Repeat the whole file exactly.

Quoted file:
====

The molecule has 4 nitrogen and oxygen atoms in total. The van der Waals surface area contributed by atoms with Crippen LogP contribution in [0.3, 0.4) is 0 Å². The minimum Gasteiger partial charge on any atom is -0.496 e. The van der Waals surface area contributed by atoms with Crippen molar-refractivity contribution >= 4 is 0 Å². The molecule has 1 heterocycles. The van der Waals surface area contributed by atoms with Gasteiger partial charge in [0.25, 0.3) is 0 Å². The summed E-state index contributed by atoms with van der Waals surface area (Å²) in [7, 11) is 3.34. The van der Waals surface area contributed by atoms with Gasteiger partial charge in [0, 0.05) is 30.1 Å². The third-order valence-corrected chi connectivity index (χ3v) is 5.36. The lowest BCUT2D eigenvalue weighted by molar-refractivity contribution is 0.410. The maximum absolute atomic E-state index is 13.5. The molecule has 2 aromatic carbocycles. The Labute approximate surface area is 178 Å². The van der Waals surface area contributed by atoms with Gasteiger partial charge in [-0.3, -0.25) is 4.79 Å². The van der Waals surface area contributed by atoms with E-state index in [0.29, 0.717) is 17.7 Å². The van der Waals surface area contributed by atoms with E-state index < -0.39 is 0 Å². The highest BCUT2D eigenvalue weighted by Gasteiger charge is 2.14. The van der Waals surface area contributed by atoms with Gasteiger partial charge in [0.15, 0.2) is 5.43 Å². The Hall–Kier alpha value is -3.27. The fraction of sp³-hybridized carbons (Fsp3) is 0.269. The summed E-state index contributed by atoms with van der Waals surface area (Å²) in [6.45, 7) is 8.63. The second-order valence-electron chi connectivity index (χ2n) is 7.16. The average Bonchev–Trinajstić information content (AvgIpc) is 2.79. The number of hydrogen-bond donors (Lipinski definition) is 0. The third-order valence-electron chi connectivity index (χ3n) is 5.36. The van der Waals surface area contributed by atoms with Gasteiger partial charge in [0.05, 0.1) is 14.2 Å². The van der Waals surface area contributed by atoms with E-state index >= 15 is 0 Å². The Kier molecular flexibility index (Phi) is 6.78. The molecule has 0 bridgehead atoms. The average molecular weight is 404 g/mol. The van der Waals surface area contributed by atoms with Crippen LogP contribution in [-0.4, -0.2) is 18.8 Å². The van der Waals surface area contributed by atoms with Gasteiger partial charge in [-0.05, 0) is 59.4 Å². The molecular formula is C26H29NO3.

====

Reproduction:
The molecule has 4 nitrogen and oxygen atoms in total. The van der Waals surface area contributed by atoms with Crippen LogP contribution in [0.3, 0.4) is 0 Å². The minimum Gasteiger partial charge on any atom is -0.496 e. The van der Waals surface area contributed by atoms with Crippen molar-refractivity contribution >= 4 is 0 Å². The molecule has 1 heterocycles. The van der Waals surface area contributed by atoms with Gasteiger partial charge in [0.25, 0.3) is 0 Å². The summed E-state index contributed by atoms with van der Waals surface area (Å²) in [7, 11) is 3.34. The van der Waals surface area contributed by atoms with Gasteiger partial charge in [0, 0.05) is 30.1 Å². The third-order valence-corrected chi connectivity index (χ3v) is 5.36. The lowest BCUT2D eigenvalue weighted by molar-refractivity contribution is 0.410. The maximum absolute atomic E-state index is 13.5. The molecule has 2 aromatic carbocycles. The Labute approximate surface area is 178 Å². The van der Waals surface area contributed by atoms with Gasteiger partial charge in [-0.3, -0.25) is 4.79 Å². The van der Waals surface area contributed by atoms with E-state index in [0.29, 0.717) is 17.7 Å². The van der Waals surface area contributed by atoms with E-state index < -0.39 is 0 Å². The highest BCUT2D eigenvalue weighted by Gasteiger charge is 2.14. The van der Waals surface area contributed by atoms with Gasteiger partial charge in [0.15, 0.2) is 5.43 Å². The Hall–Kier alpha value is -3.27. The fraction of sp³-hybridized carbons (Fsp3) is 0.269. The summed E-state index contributed by atoms with van der Waals surface area (Å²) in [6.45, 7) is 8.63. The second-order valence-electron chi connectivity index (χ2n) is 7.16. The average Bonchev–Trinajstić information content (AvgIpc) is 2.79. The number of hydrogen-bond donors (Lipinski definition) is 0. The third-order valence-electron chi connectivity index (χ3n) is 5.36. The van der Waals surface area contributed by atoms with Gasteiger partial charge in [0.05, 0.1) is 14.2 Å². The van der Waals surface area contributed by atoms with E-state index >= 15 is 0 Å². The Kier molecular flexibility index (Phi) is 6.78. The molecule has 0 bridgehead atoms. The average molecular weight is 404 g/mol. The van der Waals surface area contributed by atoms with Crippen LogP contribution in [-0.4, -0.2) is 18.8 Å². The van der Waals surface area contributed by atoms with Gasteiger partial charge in [-0.05, 0) is 59.4 Å². The molecular formula is C26H29NO3.